Federalist - 19:

The Insufficiency of the Present Confederation to Preserve the Union (con't)

Federalist - 20:

The Insufficiency of the Present Confederation to Preserve the Union (con't)

Federalist - 21:

Other Defects of the Present Confederation

Federalist - 22:

Other Defects of the Present Confederation (con't)

 

Arguments for the type of Government contained in the Constitution (23-36)

Federalist - 23:

The Necessity of a Government as Energetic as the One Proposed to the Preservation of the Union

Federalist - 24:

The Powers Necessary to the Common Defense Further Considered

Federalist - 25:

The Powers Necessary to the Common Defense Further Considered (con't)

Federalist - 26:

The Idea of Restraining the Legislative Authority in Regard to the Common Defense Considered

Federalist - 27:

The Idea of Restraining the Legislative Authority in Regard to the Common Defense Considered (con't)

Federalist - 28:

The Idea of Restraining the Legislative Authority in Regard to the Common Defense Considered (con't)

Federalist - 29:

Concerning the Militia

Federalist - 30:

Concerning the General Power of Taxation

Federalist - 31:

Concerning the General Power of Taxation (con't)

Federalist - 32:

Concerning the General Power of Taxation (con't)

Federalist - 33:

Concerning the General Power of Taxation (con't)

Federalist - 34:

Concerning the General Power of Taxation (con't)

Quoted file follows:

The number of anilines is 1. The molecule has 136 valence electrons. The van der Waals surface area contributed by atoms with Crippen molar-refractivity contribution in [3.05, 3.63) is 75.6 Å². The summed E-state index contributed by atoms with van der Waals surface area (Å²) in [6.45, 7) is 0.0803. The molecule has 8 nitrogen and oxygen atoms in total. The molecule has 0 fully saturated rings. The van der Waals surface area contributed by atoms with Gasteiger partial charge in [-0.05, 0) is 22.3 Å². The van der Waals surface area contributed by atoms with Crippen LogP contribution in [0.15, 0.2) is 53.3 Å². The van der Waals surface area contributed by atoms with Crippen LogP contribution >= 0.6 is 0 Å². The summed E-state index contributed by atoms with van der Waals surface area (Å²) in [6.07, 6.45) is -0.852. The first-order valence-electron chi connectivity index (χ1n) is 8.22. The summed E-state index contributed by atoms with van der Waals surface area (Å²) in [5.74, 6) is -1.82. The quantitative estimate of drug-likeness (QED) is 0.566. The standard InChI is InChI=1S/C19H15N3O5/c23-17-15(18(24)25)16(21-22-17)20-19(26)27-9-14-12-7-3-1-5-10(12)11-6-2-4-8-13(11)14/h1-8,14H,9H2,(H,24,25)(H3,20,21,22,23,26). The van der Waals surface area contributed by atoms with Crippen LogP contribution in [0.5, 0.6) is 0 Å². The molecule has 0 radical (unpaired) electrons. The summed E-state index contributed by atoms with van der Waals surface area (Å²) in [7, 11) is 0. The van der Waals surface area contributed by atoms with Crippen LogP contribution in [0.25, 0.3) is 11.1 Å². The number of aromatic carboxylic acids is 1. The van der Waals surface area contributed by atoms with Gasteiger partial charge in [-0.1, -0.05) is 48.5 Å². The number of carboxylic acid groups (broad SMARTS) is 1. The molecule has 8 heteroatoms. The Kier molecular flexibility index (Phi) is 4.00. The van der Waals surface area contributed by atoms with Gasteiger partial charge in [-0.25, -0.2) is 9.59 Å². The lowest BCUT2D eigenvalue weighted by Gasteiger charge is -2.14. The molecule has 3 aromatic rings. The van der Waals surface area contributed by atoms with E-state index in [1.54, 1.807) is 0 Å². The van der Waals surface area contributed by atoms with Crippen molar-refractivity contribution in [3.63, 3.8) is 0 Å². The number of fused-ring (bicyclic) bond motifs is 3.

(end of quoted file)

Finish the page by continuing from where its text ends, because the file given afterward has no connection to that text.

Federalist - 35:

Concerning the General Power of Taxation (con't)

Federalist - 36:

Concerning the General Power of Taxation (con't)

 

The Republican form of Government (37-51)

Federalist - 37:

Concerning the Difficulties of the Convention in Devising a Proper Form of Government

Federalist - 38:

The Same Subject Continued, and the Incoherence of the Objections to the New Plan Exposed

Federalist - 39:

The Conformity of the Plan to Republican Principles

Federalist - 40:

The Powers of the Convention to Form a Mixed Government Examined and Sustained

Federalist - 41:

General View of the Powers Conferred by The Constitution

Federalist - 42:

The Powers Conferred by the Constitution Further Considered

Federalist - 43:

The Powers Conferred by the Constitution Further Considered (con't)

Federalist - 44:

Restrictions on the Authority of the Several States

Federalist - 45:

The Alleged Danger From the Powers of the Union to the State Governments Considered

Federalist - 46:

The Influence of the State and Federal Governments Compared

Federalist - 47:

The Particular Structure of the New Government and the Distribution of Power Among Its Different Parts

Federalist - 48:

These Departments Should Not Be So Far Separated as to Have No Constitutional Control Over Each Other

Federalist - 49:

Method of Guarding Against the Encroachments of Any One Department of Government by Appealing to the People Through a Convention

Federalist - 50: